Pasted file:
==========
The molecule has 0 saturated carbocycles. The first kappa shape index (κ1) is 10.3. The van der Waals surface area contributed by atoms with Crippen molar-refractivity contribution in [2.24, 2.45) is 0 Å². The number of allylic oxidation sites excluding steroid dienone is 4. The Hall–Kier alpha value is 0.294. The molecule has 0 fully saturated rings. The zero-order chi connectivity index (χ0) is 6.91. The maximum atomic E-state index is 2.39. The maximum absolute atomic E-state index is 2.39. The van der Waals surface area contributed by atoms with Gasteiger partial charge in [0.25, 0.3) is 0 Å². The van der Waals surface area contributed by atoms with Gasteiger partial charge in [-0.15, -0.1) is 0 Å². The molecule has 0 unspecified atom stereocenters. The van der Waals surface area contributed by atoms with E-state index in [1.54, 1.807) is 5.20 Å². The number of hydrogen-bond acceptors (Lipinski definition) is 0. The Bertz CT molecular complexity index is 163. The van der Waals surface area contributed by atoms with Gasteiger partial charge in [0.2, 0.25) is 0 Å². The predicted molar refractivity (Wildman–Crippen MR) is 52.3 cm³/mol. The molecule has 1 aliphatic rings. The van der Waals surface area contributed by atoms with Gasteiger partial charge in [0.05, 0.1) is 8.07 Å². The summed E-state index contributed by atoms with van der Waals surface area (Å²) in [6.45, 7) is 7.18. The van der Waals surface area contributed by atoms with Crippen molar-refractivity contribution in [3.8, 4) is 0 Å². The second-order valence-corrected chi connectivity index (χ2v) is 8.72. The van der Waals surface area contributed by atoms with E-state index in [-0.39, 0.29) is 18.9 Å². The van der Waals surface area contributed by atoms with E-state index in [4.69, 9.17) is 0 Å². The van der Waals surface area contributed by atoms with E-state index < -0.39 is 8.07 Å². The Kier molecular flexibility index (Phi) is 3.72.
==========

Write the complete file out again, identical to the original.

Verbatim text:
The molecule has 0 saturated carbocycles. The first kappa shape index (κ1) is 10.3. The van der Waals surface area contributed by atoms with Crippen molar-refractivity contribution in [2.24, 2.45) is 0 Å². The number of allylic oxidation sites excluding steroid dienone is 4. The Hall–Kier alpha value is 0.294. The molecule has 0 fully saturated rings. The zero-order chi connectivity index (χ0) is 6.91. The maximum atomic E-state index is 2.39. The maximum absolute atomic E-state index is 2.39. The van der Waals surface area contributed by atoms with Gasteiger partial charge in [0.25, 0.3) is 0 Å². The van der Waals surface area contributed by atoms with Gasteiger partial charge in [-0.15, -0.1) is 0 Å². The molecule has 0 unspecified atom stereocenters. The van der Waals surface area contributed by atoms with E-state index in [1.54, 1.807) is 5.20 Å². The number of hydrogen-bond acceptors (Lipinski definition) is 0. The Bertz CT molecular complexity index is 163. The van der Waals surface area contributed by atoms with Gasteiger partial charge in [0.2, 0.25) is 0 Å². The predicted molar refractivity (Wildman–Crippen MR) is 52.3 cm³/mol. The molecule has 1 aliphatic rings. The van der Waals surface area contributed by atoms with Gasteiger partial charge in [0.05, 0.1) is 8.07 Å². The summed E-state index contributed by atoms with van der Waals surface area (Å²) in [6.45, 7) is 7.18. The van der Waals surface area contributed by atoms with Crippen molar-refractivity contribution in [3.8, 4) is 0 Å². The second-order valence-corrected chi connectivity index (χ2v) is 8.72. The van der Waals surface area contributed by atoms with E-state index in [-0.39, 0.29) is 18.9 Å². The van der Waals surface area contributed by atoms with E-state index in [4.69, 9.17) is 0 Å². The van der Waals surface area contributed by atoms with E-state index < -0.39 is 8.07 Å². The Kier molecular flexibility index (Phi) is 3.72.